EL PASO, Texas (Border Report) – Before there was Title 42, border agents used Title 8 of the U.S. Code to send back hundreds of thousands of migrants who had come across the border without authorization.

The law allowed for the expedited removal of migrants who did not show a legal basis to remain in the country.

“Title 8 was the only thing you had to work with. (President) Obama put 723,000 under Title 8. Most of them, more than 500,000, were given voluntary return. We caught you, we processed your and sent you back,” said Muzaffar Chishti, senior fellow at the Washington, D.C.-based Migration Policy Institute. “But most of them were from Mexico. Voluntary returns are easy with Mexicans, especially single Mexicans” whose country cannot deny them entry.

Migration flows began changing from 2012 to 2014. More Central Americans were crossing between ports of entry seeking a better life. “You can’t do a U-turn to Central Americans. If you came and you were not Mexican, you had to be processed,” Chishti said.

Fast-forward to 2019 through 2022 and the flows have further evolved, with a cluster of citizens from Venezuela, Cuba and Nicaragua – countries to which the U.S. does not directly deport ineligible migrants – comprising a majority of migrant apprehensions any other month.

That means when Title 42 expires as early as next Tuesday and border agents can no longer expel people on public health grounds, an increase in migrant releases is likely.

“The problem is, it’s too late, too little,” said Victor M. Manjarrez Jr., director of the Center for Law and Human Behavior at the University of Texas at El Paso. “Title 8 requires a court system, a judicial system to do a process for people before you deport them. And what we’re seeing right now is the federal government simply not having the resources. The flow has outpaced the capacity of the resources.”

Manjarrez, a former Border Patrol sector chief in El Paso and in Tucson, Arizona, agrees the federal government will focus Title 8 deportation authority on single adults starting next week. “There’s no bed space, no detention space because family units and minors are vulnerable (populations) and there’s not enough facilities. You will see that with single adults, you will see that with Mexican nationals but that’s not the biggest population” anymore, he said.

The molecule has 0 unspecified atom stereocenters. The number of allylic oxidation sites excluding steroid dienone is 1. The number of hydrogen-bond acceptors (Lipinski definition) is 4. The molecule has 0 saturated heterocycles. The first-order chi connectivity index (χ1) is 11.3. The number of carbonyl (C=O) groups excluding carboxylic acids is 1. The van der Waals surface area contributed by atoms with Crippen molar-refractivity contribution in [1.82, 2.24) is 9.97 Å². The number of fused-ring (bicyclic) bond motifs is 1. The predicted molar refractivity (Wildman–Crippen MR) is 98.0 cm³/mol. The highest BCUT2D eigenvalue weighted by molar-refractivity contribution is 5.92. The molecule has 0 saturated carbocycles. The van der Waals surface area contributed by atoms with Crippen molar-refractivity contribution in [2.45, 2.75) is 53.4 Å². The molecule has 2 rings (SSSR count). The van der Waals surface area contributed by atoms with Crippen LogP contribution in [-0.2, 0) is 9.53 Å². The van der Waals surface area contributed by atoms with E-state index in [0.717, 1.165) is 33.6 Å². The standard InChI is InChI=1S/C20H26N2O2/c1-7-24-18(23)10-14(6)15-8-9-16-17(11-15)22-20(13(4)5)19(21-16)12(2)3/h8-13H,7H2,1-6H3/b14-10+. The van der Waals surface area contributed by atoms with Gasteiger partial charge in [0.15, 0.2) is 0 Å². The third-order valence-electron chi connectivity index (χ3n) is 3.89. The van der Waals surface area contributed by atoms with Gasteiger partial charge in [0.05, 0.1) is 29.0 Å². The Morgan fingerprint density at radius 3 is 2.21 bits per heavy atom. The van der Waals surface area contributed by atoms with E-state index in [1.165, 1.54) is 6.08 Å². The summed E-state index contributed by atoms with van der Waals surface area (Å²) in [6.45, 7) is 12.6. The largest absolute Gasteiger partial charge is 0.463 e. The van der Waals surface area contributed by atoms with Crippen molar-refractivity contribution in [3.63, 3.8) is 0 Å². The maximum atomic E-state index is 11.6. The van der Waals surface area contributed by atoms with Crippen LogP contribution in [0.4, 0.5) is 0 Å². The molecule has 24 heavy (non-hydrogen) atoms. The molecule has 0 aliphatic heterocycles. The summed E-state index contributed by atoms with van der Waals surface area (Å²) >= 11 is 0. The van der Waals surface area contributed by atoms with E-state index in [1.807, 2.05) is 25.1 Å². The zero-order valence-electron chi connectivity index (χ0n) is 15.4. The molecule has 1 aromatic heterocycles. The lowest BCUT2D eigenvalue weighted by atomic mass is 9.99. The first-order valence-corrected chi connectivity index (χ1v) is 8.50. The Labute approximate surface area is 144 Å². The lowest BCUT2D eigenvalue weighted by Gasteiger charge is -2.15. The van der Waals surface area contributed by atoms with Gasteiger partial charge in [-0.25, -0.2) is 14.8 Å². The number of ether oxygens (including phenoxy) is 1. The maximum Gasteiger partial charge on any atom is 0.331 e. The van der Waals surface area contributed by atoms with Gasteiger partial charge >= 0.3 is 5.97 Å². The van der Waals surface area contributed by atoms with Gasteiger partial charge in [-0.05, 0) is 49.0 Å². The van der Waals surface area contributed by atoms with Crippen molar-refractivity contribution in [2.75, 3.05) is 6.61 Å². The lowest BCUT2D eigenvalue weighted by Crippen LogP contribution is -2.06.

A temporary U.S. Customs and Border Protection processing center is seen from a Texas Department of Public Safety helicopter on March 23, 2021 in Donna, Texas. A surge of immigrants, including unaccompanied minors crossing into the United States from Mexico overcrowded such centers in south Texas. (Photo by John Moore/Getty Images)

In the past two years, the Biden administration has dealt with a surge of 4.4 million migrant encounters by expelling half under Title 42 authority and releasing on parole most of the rest under Title 8.

“Even under Trump, the numbers became so high that they didn’t have enough detention space, so they had to release you. That became quite the norm,” Chishti said. “We were expelling everyone in 2020 and we were about (50-50) in 2021. That number has become more pronounced; as of July, the Title 8 numbers were outpacing Title 42 numbers 55-45. And the big change now, the most dominant way to treat people at the border under Title 8 is parole.”

Humanitarian parole is not asylum and migrants petitioning for that benefit must pass a credible fear interview at the border before being released with a notice to appear in immigration court later. Credible fear means the migrant is afraid of persecution or torture if returned to his or her country. Asylum itself is later granted to those who prove they’re persecuted for their political views, religion, race or other factors. Chishti said being afraid of crime in your city, fleeing poverty or simply belonging to one political party usually doesn’t cut it.

Both experts agree that transnational criminal organizations control migrant smuggling from Mexico to the United States and are coaching their charges on how to manage such a process.

“What we’ve seen not only in El Paso but in South Texas is the human smugglers have exploited that process. They’re actually telling the individuals, ‘If you get arrested it’s okay because in 48 hours you’ll be released and we’ll pick you up at the bus station,’” Manjarrez said. “When you are a smuggler and you can guarantee certain things, it’s going to be very profitable. You can actually charge more.”

Chishti said smugglers gaming the process becomes a pull factor for more migration. “The smugglers tell you, ‘Well, you won’t get a hearing for seven years, and then you can appeal and only then they kick you out,’” he said, adding that MPI has long recommended that the federal government increasingly use asylum officers to make determinations on claims rather than letting the overburdened immigration judges handle them all.

The federal government in May published an interim final rule on how this process will work. It also designated Boston, Los Angeles, Miami, New York, Newark and San Francisco as the pilot sites.  

“An asylum officer knows the countries’ conditions, is less adversarial and can make this process more efficient,” Chishti said. “This is being implemented but very slowly; with a pilot program in six cities. […] The challenge is how ramped up is the administration going to put this new rule into effect. If it is implemented as intended, then the process should flow smoothly.”